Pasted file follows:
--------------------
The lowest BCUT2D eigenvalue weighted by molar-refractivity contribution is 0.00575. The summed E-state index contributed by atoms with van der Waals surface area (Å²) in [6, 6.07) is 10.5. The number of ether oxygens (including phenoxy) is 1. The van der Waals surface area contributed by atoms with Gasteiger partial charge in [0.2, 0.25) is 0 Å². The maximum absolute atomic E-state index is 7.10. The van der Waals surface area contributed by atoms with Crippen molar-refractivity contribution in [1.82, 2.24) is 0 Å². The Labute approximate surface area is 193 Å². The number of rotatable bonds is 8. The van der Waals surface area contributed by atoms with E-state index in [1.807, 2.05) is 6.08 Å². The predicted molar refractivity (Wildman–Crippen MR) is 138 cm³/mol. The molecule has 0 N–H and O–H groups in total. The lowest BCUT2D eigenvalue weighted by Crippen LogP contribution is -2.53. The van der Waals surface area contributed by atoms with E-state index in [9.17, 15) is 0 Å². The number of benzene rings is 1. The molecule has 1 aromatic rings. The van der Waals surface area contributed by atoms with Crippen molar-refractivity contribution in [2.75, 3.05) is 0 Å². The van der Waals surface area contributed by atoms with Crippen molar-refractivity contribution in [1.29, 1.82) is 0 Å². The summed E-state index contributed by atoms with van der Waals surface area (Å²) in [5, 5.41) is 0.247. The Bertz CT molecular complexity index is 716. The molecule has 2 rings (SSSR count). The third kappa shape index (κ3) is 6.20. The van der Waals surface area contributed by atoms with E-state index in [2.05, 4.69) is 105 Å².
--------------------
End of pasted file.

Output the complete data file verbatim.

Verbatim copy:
The lowest BCUT2D eigenvalue weighted by molar-refractivity contribution is 0.00575. The summed E-state index contributed by atoms with van der Waals surface area (Å²) in [6, 6.07) is 10.5. The number of ether oxygens (including phenoxy) is 1. The van der Waals surface area contributed by atoms with Gasteiger partial charge in [0.2, 0.25) is 0 Å². The maximum absolute atomic E-state index is 7.10. The van der Waals surface area contributed by atoms with Crippen molar-refractivity contribution in [1.82, 2.24) is 0 Å². The Labute approximate surface area is 193 Å². The number of rotatable bonds is 8. The van der Waals surface area contributed by atoms with E-state index in [1.807, 2.05) is 6.08 Å². The predicted molar refractivity (Wildman–Crippen MR) is 138 cm³/mol. The molecule has 0 N–H and O–H groups in total. The lowest BCUT2D eigenvalue weighted by Crippen LogP contribution is -2.53. The van der Waals surface area contributed by atoms with E-state index in [9.17, 15) is 0 Å². The number of benzene rings is 1. The molecule has 1 aromatic rings. The van der Waals surface area contributed by atoms with Crippen molar-refractivity contribution in [2.75, 3.05) is 0 Å². The van der Waals surface area contributed by atoms with Crippen molar-refractivity contribution in [1.29, 1.82) is 0 Å². The summed E-state index contributed by atoms with van der Waals surface area (Å²) in [5, 5.41) is 0.247. The Bertz CT molecular complexity index is 716. The molecule has 2 rings (SSSR count). The third kappa shape index (κ3) is 6.20. The van der Waals surface area contributed by atoms with E-state index in [2.05, 4.69) is 105 Å².